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  Mon, May 10, 2010


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Jays close, but no cigar
Fall to Red Sox in first game at Fenway
By KEN FIDLIN, QMI Agency




BOSTON -- There is a reality to life for the Blue Jays that no verdict can be rendered on their progress until they step up to the plate against the muscle of the American League East.

In 2010, that means the Rays, the Yankees and the Red Sox and, so far, the evidence isn’t going to sway any jury in their favour. After last night’s ugly 7-6 loss here in their first game of their first visit to Fenway Park this season they find themselves wanting.

In late April, they were swept by Boston in a three-game set in Toronto. They also lost two of three in Tampa. So, despite their 19-15 overall record, they have started this season with one win in seven games against the teams they have to beat.

“These are the teams we have to measure ourselves against,” Vernon Wells said Monday before the game. Last night, after a horrible start to the game in which Brandon Morrow made the shortest outing the season by a Jays starter, Toronto rallied to get close but couldn’t finish the deal.

Morrow imploded, issuing a team record five walks in the four-run Boston second inning. He wasn’t helped much by a couple of key errors by middle infielders Alex Gonzalez and Aaron Hill.

“We’re still working on some stuff and we tried to progress in the bullpen session this week. I just didn’t translate it well tonight,” said Morrow. “Because I was so good out of the stretch in Cleveland, we were trying to get that same feeling out of the windup. It was really bad.

“That’s an embarrassing start to go out there and walk six in not even two innings. I was just a mess, really. We’re going to erase this whole week, pretty much and go back to what I was doing the last four.”

On the plus side, Toronto got to Boston ace John Lackey for six runs on eight hits but could not crack the Sox bullpen in the late innings. Hideki Okajima, Daniel Bard and closer Jonathan Papelbon did not allow a hit in the final three innings

“That wasn’t real pretty,” said manager Cito Gaston. “We hung in and lost by a run but a loss is a loss. Lot of ‘ifs’ in that ballgame.”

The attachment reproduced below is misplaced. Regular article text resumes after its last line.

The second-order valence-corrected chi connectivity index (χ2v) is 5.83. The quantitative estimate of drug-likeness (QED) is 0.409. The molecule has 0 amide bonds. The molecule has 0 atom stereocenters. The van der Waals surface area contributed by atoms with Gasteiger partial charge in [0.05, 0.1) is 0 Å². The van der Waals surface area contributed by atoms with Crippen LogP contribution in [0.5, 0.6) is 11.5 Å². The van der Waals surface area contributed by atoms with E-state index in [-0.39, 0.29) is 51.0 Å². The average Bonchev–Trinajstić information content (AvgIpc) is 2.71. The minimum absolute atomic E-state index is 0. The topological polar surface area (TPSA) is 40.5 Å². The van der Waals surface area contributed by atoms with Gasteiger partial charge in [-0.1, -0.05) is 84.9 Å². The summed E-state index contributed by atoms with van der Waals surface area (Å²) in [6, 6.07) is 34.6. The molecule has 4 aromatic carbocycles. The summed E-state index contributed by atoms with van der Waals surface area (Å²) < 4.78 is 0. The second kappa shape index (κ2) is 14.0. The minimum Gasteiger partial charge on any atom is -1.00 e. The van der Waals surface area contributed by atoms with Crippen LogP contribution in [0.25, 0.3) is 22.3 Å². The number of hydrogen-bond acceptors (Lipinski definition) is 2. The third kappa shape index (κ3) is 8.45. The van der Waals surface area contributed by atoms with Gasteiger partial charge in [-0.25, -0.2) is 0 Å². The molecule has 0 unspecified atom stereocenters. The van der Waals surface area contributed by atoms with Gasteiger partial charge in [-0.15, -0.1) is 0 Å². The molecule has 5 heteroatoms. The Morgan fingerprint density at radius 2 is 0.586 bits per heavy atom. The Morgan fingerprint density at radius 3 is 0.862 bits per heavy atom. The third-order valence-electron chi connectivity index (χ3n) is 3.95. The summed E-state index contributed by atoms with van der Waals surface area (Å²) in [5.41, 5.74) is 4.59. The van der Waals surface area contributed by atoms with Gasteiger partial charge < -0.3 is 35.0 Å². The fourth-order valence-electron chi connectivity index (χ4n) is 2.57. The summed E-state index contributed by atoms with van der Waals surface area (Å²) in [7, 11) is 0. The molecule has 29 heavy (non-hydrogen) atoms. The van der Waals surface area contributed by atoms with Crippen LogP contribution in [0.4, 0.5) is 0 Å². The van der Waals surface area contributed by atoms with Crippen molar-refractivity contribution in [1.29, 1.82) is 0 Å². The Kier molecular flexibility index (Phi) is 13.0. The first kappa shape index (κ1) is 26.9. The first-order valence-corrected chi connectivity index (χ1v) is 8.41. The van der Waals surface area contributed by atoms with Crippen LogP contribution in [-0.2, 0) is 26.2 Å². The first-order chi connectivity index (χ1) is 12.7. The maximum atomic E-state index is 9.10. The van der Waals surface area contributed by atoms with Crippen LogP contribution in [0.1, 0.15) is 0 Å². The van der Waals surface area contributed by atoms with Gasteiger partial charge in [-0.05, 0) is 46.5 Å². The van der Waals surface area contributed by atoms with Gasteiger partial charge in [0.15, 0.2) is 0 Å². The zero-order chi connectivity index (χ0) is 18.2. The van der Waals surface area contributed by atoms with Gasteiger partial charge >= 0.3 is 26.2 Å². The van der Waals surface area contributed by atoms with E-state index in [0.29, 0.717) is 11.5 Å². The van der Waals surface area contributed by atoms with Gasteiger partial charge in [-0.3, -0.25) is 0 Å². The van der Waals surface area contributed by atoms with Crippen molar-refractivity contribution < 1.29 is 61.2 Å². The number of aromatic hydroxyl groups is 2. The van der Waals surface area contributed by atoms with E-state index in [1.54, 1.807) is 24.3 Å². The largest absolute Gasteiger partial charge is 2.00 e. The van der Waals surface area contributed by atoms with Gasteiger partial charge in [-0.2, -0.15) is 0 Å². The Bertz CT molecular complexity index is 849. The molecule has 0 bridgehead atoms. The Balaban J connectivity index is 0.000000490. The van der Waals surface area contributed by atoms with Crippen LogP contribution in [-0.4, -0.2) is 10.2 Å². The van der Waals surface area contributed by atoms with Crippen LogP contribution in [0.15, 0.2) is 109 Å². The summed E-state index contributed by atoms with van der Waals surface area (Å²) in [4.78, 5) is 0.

With a young pitching staff, this is the kind of game that the Jays’ brass said they would tolerate this year because it is a transition season. But it’s one thing to talk generally in February and quite another to try to bear with it in May.

“Yeah, I’m concerned,” said Gaston, “but it is a growing year for (Morrow). Hopefully next time out he’ll have better control, because he certainly has good stuff. But I hate walks.”

The Red Sox got two runs off Morrow in the first inning but in the top of the second, the Blue Jays batted around and scored four times. Lyle Overbay walked and then Alex Gonzalez came within centimetres of his 12th home run when his long fly ball hit the top of the Green Monster. After a video review, the umpiring crew determined it was a ground rule double, putting runners at second and third. After a walk to Jose Bautista loaded the bases, John Buck’s ground rule double tied the score. Travis Snider and Fred Lewis each knocked RBI singles into right field before Boston starter John Lackey rallied .

When the carnage in the bottom of the second was over, Boston had scored four runs on six walks (one issued by reliever Josh Roenicke), one solitary single and an error to Aaron Hill on a double-play ball that would have gotten Morrow out of the frame with only one run.

Jose Bautista’s seventh homer, a two-run shot in the fifth, got the Jays to within one run but this game got away in that fateful second.







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